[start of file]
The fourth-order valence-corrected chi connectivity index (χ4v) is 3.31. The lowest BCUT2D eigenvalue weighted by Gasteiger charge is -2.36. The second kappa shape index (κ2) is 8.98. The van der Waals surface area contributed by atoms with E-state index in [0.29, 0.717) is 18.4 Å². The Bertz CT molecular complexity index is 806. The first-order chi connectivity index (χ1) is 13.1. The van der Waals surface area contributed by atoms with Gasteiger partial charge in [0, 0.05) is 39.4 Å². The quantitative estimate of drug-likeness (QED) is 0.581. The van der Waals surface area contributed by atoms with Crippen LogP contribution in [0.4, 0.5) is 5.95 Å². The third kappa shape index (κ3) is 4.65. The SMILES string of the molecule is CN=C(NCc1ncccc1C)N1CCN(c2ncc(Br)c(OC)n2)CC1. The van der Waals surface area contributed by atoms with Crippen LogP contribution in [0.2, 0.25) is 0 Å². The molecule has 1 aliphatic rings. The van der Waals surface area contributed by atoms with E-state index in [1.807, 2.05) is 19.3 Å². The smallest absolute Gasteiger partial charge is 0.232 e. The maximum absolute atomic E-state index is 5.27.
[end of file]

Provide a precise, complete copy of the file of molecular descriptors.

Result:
The fourth-order valence-corrected chi connectivity index (χ4v) is 3.31. The lowest BCUT2D eigenvalue weighted by Gasteiger charge is -2.36. The second kappa shape index (κ2) is 8.98. The van der Waals surface area contributed by atoms with E-state index in [0.29, 0.717) is 18.4 Å². The Bertz CT molecular complexity index is 806. The first-order chi connectivity index (χ1) is 13.1. The van der Waals surface area contributed by atoms with Gasteiger partial charge in [0, 0.05) is 39.4 Å². The quantitative estimate of drug-likeness (QED) is 0.581. The van der Waals surface area contributed by atoms with Crippen LogP contribution in [0.4, 0.5) is 5.95 Å². The third kappa shape index (κ3) is 4.65. The SMILES string of the molecule is CN=C(NCc1ncccc1C)N1CCN(c2ncc(Br)c(OC)n2)CC1. The van der Waals surface area contributed by atoms with Crippen LogP contribution in [0.2, 0.25) is 0 Å². The molecule has 1 aliphatic rings. The van der Waals surface area contributed by atoms with E-state index in [1.807, 2.05) is 19.3 Å². The smallest absolute Gasteiger partial charge is 0.232 e. The maximum absolute atomic E-state index is 5.27.